FIGURE S-1 Influenza and pneumonia mortality by age, United States. Influenza and pneumonia specific mortality by age, including an average of the inter-pandemic years 1911–1915 (dashed line) and the pandemic year 1918 (solid line). Specific death rate is per 100,000 of the population in each age division.

SOURCES: Grove and Hetzel (1968); Linder and Grove (1943); U.S. Department of Commerce (1976).

Clues to Lethality and Adaptation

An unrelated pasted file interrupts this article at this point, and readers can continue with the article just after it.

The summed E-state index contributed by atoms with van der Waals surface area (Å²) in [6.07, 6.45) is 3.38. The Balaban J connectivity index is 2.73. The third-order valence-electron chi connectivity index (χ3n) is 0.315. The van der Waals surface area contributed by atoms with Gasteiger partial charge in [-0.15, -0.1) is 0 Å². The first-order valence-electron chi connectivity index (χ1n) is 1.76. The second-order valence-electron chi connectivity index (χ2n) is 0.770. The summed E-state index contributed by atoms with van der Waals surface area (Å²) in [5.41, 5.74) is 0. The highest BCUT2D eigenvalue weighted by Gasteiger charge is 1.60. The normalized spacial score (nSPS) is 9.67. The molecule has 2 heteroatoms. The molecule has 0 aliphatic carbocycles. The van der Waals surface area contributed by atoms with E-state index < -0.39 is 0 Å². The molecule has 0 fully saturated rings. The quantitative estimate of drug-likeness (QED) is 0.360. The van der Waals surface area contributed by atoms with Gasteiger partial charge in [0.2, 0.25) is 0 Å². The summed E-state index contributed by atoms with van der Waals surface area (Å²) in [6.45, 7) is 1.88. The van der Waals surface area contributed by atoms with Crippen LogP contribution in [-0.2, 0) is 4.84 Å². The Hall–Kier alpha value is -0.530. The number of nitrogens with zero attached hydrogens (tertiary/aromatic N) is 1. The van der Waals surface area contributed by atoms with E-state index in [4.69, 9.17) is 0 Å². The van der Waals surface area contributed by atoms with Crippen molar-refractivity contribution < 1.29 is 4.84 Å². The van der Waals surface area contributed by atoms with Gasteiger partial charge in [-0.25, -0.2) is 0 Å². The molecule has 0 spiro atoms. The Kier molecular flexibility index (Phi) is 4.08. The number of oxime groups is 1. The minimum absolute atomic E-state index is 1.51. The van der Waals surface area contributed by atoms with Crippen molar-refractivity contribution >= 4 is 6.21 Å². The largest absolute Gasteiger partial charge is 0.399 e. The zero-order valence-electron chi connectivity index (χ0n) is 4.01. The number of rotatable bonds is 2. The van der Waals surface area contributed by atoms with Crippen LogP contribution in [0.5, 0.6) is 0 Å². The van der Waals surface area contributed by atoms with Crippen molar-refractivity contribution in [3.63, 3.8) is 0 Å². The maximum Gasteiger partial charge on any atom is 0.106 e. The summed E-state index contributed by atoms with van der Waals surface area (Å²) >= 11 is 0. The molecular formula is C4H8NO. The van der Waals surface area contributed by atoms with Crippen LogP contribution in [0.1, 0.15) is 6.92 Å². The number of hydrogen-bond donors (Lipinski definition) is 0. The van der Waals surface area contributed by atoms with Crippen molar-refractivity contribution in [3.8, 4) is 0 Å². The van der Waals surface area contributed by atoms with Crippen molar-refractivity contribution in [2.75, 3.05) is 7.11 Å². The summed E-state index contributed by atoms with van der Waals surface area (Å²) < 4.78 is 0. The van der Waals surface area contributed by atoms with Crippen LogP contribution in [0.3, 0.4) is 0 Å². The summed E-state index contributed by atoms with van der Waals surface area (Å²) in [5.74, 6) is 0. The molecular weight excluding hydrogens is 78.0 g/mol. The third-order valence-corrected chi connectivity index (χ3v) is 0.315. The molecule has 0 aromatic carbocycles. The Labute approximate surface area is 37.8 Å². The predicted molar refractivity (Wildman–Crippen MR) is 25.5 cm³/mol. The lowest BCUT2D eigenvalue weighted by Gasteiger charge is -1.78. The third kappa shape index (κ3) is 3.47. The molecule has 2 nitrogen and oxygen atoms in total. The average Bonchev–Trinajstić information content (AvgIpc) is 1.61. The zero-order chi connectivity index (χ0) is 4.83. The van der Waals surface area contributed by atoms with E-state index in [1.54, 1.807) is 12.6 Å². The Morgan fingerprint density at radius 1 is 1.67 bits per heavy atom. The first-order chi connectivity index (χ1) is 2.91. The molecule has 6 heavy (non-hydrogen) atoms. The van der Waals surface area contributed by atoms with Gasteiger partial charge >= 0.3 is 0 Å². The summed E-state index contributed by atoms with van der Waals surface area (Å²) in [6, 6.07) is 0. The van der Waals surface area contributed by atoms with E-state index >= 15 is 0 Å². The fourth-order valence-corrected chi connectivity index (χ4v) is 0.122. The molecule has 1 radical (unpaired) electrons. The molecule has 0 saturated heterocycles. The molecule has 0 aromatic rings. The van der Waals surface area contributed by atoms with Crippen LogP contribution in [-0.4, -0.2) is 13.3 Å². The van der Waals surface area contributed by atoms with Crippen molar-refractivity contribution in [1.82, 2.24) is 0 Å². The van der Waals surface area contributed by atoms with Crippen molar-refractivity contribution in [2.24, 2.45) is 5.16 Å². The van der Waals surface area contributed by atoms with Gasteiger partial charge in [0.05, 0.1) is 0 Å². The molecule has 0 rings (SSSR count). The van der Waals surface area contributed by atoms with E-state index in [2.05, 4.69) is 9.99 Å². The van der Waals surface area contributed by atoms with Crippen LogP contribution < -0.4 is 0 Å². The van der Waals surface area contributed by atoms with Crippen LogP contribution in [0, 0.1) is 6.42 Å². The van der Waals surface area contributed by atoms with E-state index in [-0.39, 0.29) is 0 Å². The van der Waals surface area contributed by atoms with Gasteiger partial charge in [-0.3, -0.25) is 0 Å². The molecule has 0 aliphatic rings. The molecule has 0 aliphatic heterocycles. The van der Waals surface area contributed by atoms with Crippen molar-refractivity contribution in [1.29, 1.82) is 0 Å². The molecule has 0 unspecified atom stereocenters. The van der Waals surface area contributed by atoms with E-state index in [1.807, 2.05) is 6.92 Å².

It remains unclear why the 1918 influenza virus was so deadly to otherwise healthy young adults. Historical data suggest its virulence was due in part to its novelty to people under the age of 30, who were not exposed to similar viral antigens during the apparent pandemics of the mid-and late 19th century. Children between the ages of 5 and 10 years were diagnosed with flu at higher than average rates, yet had the lowest mortality rates of any age group; that outcome may reflect a weak T-cell response to the virus, which is known to spare this age group from mortality due to measles (Taubenberger, 2004). By contrast, young adults may have mounted an unusual—and deadly—immune response to the 1918 virus. This possibility is supported by death records from Kentucky which, when analyzed on a year-by-year basis, reveal a precipitous rise to a peak in flu deaths beginning at age 17 and ending with a more gradual drop beginning around age 30 (Taubenberger, 2004). Researchers have also found epidemiological evidence that in the United States, people infected with tuberculosis (TB)—a relatively common infection in 1918, particularly among young males—

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